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Signals And The Data Explosion

Before any big shifts there are always small signals that hint at what's coming. We're seeing more and more companies start to make a play for data. Whether it's as a broker, niche analysis, or in data aggregation. There is risk here if this rapidly growing area is left unchecked.

Signals And The Data Explosion

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Reasonably Accurate 馃馃 Transcript

Morning, everybody. This is one of the worst signs of the late Canadian fall. The reason being, this means winter is very much coming. This is the frost on the uh vehicle window comes off easy enough, but it means there's a good chance that snow is coming. And in fact, that's absolutely what's going to be happening.

Uh Most likely today, if not today, later this weekend. And you know, there are signals like this all the time. Um You've probably seen over the last few days uh in the mornings with mark videos, you know, all the leaves falling down, obviously, that's a huge indicator of fall.

This is a more concrete one of winter than fall. Um And I read a very similar um sort of article highlighting a signal um this morning from the Wall Street Journal and it was a signal where big banks and financial institutions are shifting to be more um around data brokerage um and data brokerage offering up custom data sets uh to their customers.

Um And it was interesting because, you know, traditionally, uh banks have done this for trading customers. Um and they have, you know, set up, hey based on these economic indicators is this, that, and the other thing, um, you know, and that's, that's understandable, that's a reasonable way for people to be making money.

Um, and to offer as a service. But, uh, where we're starting to see is that, that's shifting and that's a sort of a signal of a larger shift in the industry where people are very much now. Um, you know, seeing that data is a huge resource. And in fact, there was a great quote in this Wall Street Journal article where um one of the folks uh they had interviewed said, you know, data is oil and we're a massive refinery or a refinery ready to roll.

Um And I think that's going to happen more and more. Now, the interesting point in the Wall Street Journal article was there was actually um some concern for harvesting personal information because they're aggregating data from all these different sources. And they wanted to make sure that they weren't touching personal information because they've seen the backlash towards social media um companies for collecting privacy information.

And that's a really good sign and that's showing some internal restraint that's recognizing the risk. But of course, financial institutions are generally pretty decent at recognizing risk, whether they then act appropriately is really the question. Um But there's an entire uh layer of companies that are called data broke.

And what they do is they pull as many data sets as they can they correlate them, they normalize them and then they push that information out. A lot of the social media giants are consumers of that. A lot of political campaigns and parties consume that information and they are selling this information left right and center because it's valuable.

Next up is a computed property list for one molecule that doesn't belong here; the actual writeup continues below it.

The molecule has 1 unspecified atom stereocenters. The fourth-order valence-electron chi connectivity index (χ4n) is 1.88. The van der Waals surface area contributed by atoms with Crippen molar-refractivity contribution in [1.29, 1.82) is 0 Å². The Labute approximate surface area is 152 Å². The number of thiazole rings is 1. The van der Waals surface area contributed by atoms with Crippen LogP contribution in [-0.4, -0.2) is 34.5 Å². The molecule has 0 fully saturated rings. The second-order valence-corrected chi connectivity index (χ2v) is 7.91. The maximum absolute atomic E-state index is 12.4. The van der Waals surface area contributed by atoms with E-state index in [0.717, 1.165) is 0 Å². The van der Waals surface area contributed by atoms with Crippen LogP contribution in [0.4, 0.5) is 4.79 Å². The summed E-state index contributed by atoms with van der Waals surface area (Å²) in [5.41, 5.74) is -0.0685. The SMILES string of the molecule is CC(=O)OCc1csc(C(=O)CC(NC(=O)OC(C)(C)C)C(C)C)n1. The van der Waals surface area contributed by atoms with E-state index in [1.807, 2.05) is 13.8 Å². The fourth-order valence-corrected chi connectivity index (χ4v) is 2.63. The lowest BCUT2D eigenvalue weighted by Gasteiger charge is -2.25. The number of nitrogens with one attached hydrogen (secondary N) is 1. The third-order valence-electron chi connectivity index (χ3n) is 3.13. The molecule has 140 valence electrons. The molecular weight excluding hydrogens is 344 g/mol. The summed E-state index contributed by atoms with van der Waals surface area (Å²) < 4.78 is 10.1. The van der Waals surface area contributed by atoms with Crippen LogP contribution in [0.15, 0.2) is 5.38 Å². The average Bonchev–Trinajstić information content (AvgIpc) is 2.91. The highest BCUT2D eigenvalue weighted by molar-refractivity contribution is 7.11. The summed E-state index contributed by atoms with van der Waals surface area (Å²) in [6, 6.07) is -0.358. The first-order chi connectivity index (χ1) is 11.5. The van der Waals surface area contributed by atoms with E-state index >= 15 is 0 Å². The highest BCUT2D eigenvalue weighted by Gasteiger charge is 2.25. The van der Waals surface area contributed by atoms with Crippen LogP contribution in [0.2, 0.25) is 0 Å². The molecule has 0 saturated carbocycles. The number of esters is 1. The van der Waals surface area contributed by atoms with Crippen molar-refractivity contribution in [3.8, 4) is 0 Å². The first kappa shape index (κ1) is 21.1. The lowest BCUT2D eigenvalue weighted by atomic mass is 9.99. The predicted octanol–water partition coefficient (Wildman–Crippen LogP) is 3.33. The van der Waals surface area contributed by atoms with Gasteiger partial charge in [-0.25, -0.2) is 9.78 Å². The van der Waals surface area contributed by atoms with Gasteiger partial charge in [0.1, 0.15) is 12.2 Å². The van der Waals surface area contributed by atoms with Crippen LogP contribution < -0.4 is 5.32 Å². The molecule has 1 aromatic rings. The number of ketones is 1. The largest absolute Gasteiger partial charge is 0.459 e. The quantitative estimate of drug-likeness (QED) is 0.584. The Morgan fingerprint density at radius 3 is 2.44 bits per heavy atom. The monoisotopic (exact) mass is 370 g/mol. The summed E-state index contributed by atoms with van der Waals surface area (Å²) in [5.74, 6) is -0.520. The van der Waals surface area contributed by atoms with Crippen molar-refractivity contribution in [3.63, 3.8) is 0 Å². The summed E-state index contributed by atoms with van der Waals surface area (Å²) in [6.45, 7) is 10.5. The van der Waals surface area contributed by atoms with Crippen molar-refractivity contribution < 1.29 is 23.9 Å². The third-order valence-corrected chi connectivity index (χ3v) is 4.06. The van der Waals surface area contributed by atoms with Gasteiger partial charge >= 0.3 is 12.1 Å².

Now, the problem is is that there's very little regulation in certain jurisdictions around that type of activity. There's very little accountability and there's very little awareness from us from the users knowing where our information is going. This is really a tricky thing. I was talking to a friend about a project around data and a lot of things popped up that I don't think people actually examine or look at.

So we were talking about how you could trace sort of the genealogy of a piece of data, how you could tell at what point it was touched to was accessing it and what you were adding to it, what you were taking away from it, how you were correlating it.

Because at the end result, if you come up with the answer to a question based on a huge data set, if you don't know where that data comes from, how do you know that? That's a valid response to that question, right? And we see that a lot with machine learning where data is key, right?

Machine learning models are a dime a dozen. It's the quality of the data you put into it. But you also need to understand the history of that data, the limitations around that data's use. And we really need to be a lot more granular with these controls, a lot more granular with the awareness and perhaps some regulation in the broader community so that people can't just harvest data from anywhere and everywhere.

There's a lot of questions here. The me like the frosted windows, the article in the Wall Street Journal was sort of one more signal in an increasing river of signals that are saying this is going to be the major issue in the next 5 to 10 years is data brokerages, data sets available for sale, compiling cross referencing these data sets and the impact is going to have on us our communities and our companies.

There's big thoughts for Friday, but you know, I looked out the window at this and uh it's coming. So I thought, you know, why not roll that into something for a topic for today? What do you think about data brokerages? What do you think about compiling data sets?

How do you handle them on your own? Um Let me know, hit me up online at Mark NC A for those of you in the vlogs in the comments down below as always by email me at Mark N dot ca. I hope this is not your reality this morning.

I hope you are somewhere warm and sunny and are set up for a fantastic day. I'll talk to you online and, uh, on the show on Monday, enjoy the weekend.

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